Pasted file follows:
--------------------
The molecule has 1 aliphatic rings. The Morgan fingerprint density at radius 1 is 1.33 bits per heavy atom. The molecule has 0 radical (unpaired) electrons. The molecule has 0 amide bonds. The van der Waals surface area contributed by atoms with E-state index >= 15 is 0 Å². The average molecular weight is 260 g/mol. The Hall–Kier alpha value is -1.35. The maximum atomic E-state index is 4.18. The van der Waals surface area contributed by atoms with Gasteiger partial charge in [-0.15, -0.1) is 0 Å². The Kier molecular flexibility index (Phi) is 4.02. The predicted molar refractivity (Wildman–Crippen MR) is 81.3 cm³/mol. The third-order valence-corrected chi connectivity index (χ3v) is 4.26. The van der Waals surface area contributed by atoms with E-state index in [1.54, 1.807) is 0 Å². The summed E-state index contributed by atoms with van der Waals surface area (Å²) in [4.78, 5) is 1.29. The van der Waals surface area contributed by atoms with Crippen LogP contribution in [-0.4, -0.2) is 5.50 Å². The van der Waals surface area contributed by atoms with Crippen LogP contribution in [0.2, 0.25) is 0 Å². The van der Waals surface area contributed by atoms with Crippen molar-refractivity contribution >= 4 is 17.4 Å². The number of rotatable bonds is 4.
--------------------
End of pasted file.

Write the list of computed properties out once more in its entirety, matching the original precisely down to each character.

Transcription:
The molecule has 1 aliphatic rings. The Morgan fingerprint density at radius 1 is 1.33 bits per heavy atom. The molecule has 0 radical (unpaired) electrons. The molecule has 0 amide bonds. The van der Waals surface area contributed by atoms with E-state index >= 15 is 0 Å². The average molecular weight is 260 g/mol. The Hall–Kier alpha value is -1.35. The maximum atomic E-state index is 4.18. The van der Waals surface area contributed by atoms with Gasteiger partial charge in [-0.15, -0.1) is 0 Å². The Kier molecular flexibility index (Phi) is 4.02. The predicted molar refractivity (Wildman–Crippen MR) is 81.3 cm³/mol. The third-order valence-corrected chi connectivity index (χ3v) is 4.26. The van der Waals surface area contributed by atoms with E-state index in [1.54, 1.807) is 0 Å². The summed E-state index contributed by atoms with van der Waals surface area (Å²) in [4.78, 5) is 1.29. The van der Waals surface area contributed by atoms with Crippen LogP contribution in [-0.4, -0.2) is 5.50 Å². The van der Waals surface area contributed by atoms with Crippen LogP contribution in [0.2, 0.25) is 0 Å². The van der Waals surface area contributed by atoms with Crippen molar-refractivity contribution >= 4 is 17.4 Å². The number of rotatable bonds is 4.